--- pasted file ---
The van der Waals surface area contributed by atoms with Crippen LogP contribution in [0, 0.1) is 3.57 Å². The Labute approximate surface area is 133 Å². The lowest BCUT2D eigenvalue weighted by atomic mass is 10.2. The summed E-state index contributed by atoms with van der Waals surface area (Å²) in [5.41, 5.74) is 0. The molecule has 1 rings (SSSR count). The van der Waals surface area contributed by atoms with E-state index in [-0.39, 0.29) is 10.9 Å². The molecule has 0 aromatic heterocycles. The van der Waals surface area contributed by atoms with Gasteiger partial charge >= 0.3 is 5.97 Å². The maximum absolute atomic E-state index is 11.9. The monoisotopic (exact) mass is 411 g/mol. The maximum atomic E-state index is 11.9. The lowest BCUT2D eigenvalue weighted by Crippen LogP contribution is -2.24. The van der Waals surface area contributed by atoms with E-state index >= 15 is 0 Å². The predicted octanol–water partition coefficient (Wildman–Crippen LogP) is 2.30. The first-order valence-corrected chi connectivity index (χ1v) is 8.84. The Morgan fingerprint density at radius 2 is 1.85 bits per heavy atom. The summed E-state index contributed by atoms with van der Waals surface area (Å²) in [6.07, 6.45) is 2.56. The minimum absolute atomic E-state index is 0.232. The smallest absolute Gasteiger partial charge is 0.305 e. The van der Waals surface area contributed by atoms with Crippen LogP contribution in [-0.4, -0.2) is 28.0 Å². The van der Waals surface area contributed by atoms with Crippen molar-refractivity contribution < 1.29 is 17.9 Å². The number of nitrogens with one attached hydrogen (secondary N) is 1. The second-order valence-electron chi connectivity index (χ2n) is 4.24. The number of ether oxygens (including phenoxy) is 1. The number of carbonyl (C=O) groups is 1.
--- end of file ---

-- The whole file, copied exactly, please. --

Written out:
The van der Waals surface area contributed by atoms with Crippen LogP contribution in [0, 0.1) is 3.57 Å². The Labute approximate surface area is 133 Å². The lowest BCUT2D eigenvalue weighted by atomic mass is 10.2. The summed E-state index contributed by atoms with van der Waals surface area (Å²) in [5.41, 5.74) is 0. The molecule has 1 rings (SSSR count). The van der Waals surface area contributed by atoms with E-state index in [-0.39, 0.29) is 10.9 Å². The molecule has 0 aromatic heterocycles. The van der Waals surface area contributed by atoms with Gasteiger partial charge >= 0.3 is 5.97 Å². The maximum absolute atomic E-state index is 11.9. The monoisotopic (exact) mass is 411 g/mol. The maximum atomic E-state index is 11.9. The lowest BCUT2D eigenvalue weighted by Crippen LogP contribution is -2.24. The van der Waals surface area contributed by atoms with E-state index >= 15 is 0 Å². The predicted octanol–water partition coefficient (Wildman–Crippen LogP) is 2.30. The first-order valence-corrected chi connectivity index (χ1v) is 8.84. The Morgan fingerprint density at radius 2 is 1.85 bits per heavy atom. The summed E-state index contributed by atoms with van der Waals surface area (Å²) in [6.07, 6.45) is 2.56. The minimum absolute atomic E-state index is 0.232. The smallest absolute Gasteiger partial charge is 0.305 e. The van der Waals surface area contributed by atoms with Crippen LogP contribution in [-0.4, -0.2) is 28.0 Å². The van der Waals surface area contributed by atoms with Crippen molar-refractivity contribution < 1.29 is 17.9 Å². The number of nitrogens with one attached hydrogen (secondary N) is 1. The second-order valence-electron chi connectivity index (χ2n) is 4.24. The number of ether oxygens (including phenoxy) is 1. The number of carbonyl (C=O) groups is 1.